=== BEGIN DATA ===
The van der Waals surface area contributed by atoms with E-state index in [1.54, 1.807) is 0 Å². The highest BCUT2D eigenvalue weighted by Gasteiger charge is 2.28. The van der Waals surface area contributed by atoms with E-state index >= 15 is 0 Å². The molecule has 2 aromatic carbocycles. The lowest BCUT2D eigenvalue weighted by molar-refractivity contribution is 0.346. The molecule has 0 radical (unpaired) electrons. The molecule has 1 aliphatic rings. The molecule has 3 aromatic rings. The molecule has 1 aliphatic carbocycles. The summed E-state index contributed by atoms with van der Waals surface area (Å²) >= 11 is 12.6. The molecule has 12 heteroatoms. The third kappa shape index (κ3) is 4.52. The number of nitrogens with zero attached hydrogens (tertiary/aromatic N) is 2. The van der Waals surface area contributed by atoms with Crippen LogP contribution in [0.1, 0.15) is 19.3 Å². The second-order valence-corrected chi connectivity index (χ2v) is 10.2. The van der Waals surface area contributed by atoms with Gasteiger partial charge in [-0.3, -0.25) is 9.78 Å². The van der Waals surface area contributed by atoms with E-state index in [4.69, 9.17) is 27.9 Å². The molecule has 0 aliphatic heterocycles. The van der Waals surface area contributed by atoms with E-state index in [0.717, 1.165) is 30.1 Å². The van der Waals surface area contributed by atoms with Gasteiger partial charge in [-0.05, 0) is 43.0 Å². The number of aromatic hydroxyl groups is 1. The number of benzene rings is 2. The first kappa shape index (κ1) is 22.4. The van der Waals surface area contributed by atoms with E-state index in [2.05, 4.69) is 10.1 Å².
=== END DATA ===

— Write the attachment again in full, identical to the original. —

The van der Waals surface area contributed by atoms with E-state index in [1.54, 1.807) is 0 Å². The highest BCUT2D eigenvalue weighted by Gasteiger charge is 2.28. The van der Waals surface area contributed by atoms with E-state index >= 15 is 0 Å². The molecule has 2 aromatic carbocycles. The lowest BCUT2D eigenvalue weighted by molar-refractivity contribution is 0.346. The molecule has 0 radical (unpaired) electrons. The molecule has 1 aliphatic rings. The molecule has 3 aromatic rings. The molecule has 1 aliphatic carbocycles. The summed E-state index contributed by atoms with van der Waals surface area (Å²) >= 11 is 12.6. The molecule has 12 heteroatoms. The third kappa shape index (κ3) is 4.52. The number of nitrogens with zero attached hydrogens (tertiary/aromatic N) is 2. The van der Waals surface area contributed by atoms with Crippen LogP contribution in [0.1, 0.15) is 19.3 Å². The second-order valence-corrected chi connectivity index (χ2v) is 10.2. The van der Waals surface area contributed by atoms with Gasteiger partial charge in [-0.3, -0.25) is 9.78 Å². The van der Waals surface area contributed by atoms with E-state index in [4.69, 9.17) is 27.9 Å². The molecule has 0 aliphatic heterocycles. The van der Waals surface area contributed by atoms with E-state index in [0.717, 1.165) is 30.1 Å². The van der Waals surface area contributed by atoms with Gasteiger partial charge in [-0.05, 0) is 43.0 Å². The number of aromatic hydroxyl groups is 1. The number of benzene rings is 2. The first kappa shape index (κ1) is 22.4. The van der Waals surface area contributed by atoms with E-state index in [2.05, 4.69) is 10.1 Å².